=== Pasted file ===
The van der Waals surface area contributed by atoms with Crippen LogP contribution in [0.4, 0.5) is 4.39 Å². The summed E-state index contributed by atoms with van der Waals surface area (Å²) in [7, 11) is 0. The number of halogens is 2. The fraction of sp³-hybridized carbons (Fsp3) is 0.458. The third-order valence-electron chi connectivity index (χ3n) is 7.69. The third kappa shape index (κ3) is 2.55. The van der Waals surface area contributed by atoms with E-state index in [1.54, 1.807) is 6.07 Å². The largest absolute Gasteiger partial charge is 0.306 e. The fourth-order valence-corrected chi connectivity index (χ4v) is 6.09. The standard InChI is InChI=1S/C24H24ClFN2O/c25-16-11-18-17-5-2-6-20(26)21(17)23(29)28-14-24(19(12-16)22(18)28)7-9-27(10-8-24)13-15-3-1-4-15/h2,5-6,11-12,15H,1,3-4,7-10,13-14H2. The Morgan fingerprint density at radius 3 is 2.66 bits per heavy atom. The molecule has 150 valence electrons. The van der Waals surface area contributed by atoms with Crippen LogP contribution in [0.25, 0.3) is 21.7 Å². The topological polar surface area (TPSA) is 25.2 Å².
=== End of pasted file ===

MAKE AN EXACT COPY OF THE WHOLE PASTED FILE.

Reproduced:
The van der Waals surface area contributed by atoms with Crippen LogP contribution in [0.4, 0.5) is 4.39 Å². The summed E-state index contributed by atoms with van der Waals surface area (Å²) in [7, 11) is 0. The number of halogens is 2. The fraction of sp³-hybridized carbons (Fsp3) is 0.458. The third-order valence-electron chi connectivity index (χ3n) is 7.69. The third kappa shape index (κ3) is 2.55. The van der Waals surface area contributed by atoms with E-state index in [1.54, 1.807) is 6.07 Å². The largest absolute Gasteiger partial charge is 0.306 e. The fourth-order valence-corrected chi connectivity index (χ4v) is 6.09. The standard InChI is InChI=1S/C24H24ClFN2O/c25-16-11-18-17-5-2-6-20(26)21(17)23(29)28-14-24(19(12-16)22(18)28)7-9-27(10-8-24)13-15-3-1-4-15/h2,5-6,11-12,15H,1,3-4,7-10,13-14H2. The Morgan fingerprint density at radius 3 is 2.66 bits per heavy atom. The molecule has 150 valence electrons. The van der Waals surface area contributed by atoms with Crippen LogP contribution in [0.25, 0.3) is 21.7 Å². The topological polar surface area (TPSA) is 25.2 Å².